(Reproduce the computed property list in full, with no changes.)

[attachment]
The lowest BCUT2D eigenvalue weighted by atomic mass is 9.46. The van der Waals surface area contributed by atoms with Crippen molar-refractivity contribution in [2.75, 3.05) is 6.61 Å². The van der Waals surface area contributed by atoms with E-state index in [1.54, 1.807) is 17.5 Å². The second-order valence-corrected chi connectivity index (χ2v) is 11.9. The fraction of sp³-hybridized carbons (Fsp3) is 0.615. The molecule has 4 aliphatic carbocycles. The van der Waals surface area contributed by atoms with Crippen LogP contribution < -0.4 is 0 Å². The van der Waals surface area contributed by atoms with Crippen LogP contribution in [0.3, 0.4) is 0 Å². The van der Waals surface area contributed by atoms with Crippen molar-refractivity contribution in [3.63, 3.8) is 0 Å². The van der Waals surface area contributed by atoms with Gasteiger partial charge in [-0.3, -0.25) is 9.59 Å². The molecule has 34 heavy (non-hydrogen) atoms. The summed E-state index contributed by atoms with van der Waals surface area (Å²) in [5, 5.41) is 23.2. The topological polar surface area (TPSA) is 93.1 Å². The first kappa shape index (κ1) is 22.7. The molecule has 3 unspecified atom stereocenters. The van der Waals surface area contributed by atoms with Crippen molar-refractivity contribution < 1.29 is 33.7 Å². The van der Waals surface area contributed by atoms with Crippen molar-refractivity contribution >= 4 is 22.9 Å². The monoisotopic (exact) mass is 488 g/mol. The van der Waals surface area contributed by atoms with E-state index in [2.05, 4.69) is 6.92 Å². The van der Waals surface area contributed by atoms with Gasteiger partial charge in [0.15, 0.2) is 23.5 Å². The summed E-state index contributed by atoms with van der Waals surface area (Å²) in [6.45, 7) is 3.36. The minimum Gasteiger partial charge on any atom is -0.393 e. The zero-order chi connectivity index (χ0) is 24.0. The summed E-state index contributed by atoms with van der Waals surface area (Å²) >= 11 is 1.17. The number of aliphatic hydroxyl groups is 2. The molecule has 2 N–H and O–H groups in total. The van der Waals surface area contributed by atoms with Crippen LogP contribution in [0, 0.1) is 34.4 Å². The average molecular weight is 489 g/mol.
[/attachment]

The lowest BCUT2D eigenvalue weighted by atomic mass is 9.46. The van der Waals surface area contributed by atoms with Crippen molar-refractivity contribution in [2.75, 3.05) is 6.61 Å². The van der Waals surface area contributed by atoms with E-state index in [1.54, 1.807) is 17.5 Å². The second-order valence-corrected chi connectivity index (χ2v) is 11.9. The fraction of sp³-hybridized carbons (Fsp3) is 0.615. The molecule has 4 aliphatic carbocycles. The van der Waals surface area contributed by atoms with Crippen LogP contribution < -0.4 is 0 Å². The van der Waals surface area contributed by atoms with Crippen LogP contribution in [0.3, 0.4) is 0 Å². The van der Waals surface area contributed by atoms with Crippen molar-refractivity contribution in [3.63, 3.8) is 0 Å². The van der Waals surface area contributed by atoms with Gasteiger partial charge in [-0.3, -0.25) is 9.59 Å². The molecule has 34 heavy (non-hydrogen) atoms. The summed E-state index contributed by atoms with van der Waals surface area (Å²) in [5, 5.41) is 23.2. The topological polar surface area (TPSA) is 93.1 Å². The first kappa shape index (κ1) is 22.7. The molecule has 3 unspecified atom stereocenters. The van der Waals surface area contributed by atoms with Crippen molar-refractivity contribution < 1.29 is 33.7 Å². The van der Waals surface area contributed by atoms with Crippen molar-refractivity contribution >= 4 is 22.9 Å². The monoisotopic (exact) mass is 488 g/mol. The van der Waals surface area contributed by atoms with E-state index in [2.05, 4.69) is 6.92 Å². The van der Waals surface area contributed by atoms with Gasteiger partial charge in [0.15, 0.2) is 23.5 Å². The summed E-state index contributed by atoms with van der Waals surface area (Å²) in [6.45, 7) is 3.36. The minimum Gasteiger partial charge on any atom is -0.393 e. The zero-order chi connectivity index (χ0) is 24.0. The summed E-state index contributed by atoms with van der Waals surface area (Å²) >= 11 is 1.17. The number of aliphatic hydroxyl groups is 2. The molecule has 2 N–H and O–H groups in total. The van der Waals surface area contributed by atoms with Crippen LogP contribution in [0, 0.1) is 34.4 Å². The average molecular weight is 489 g/mol.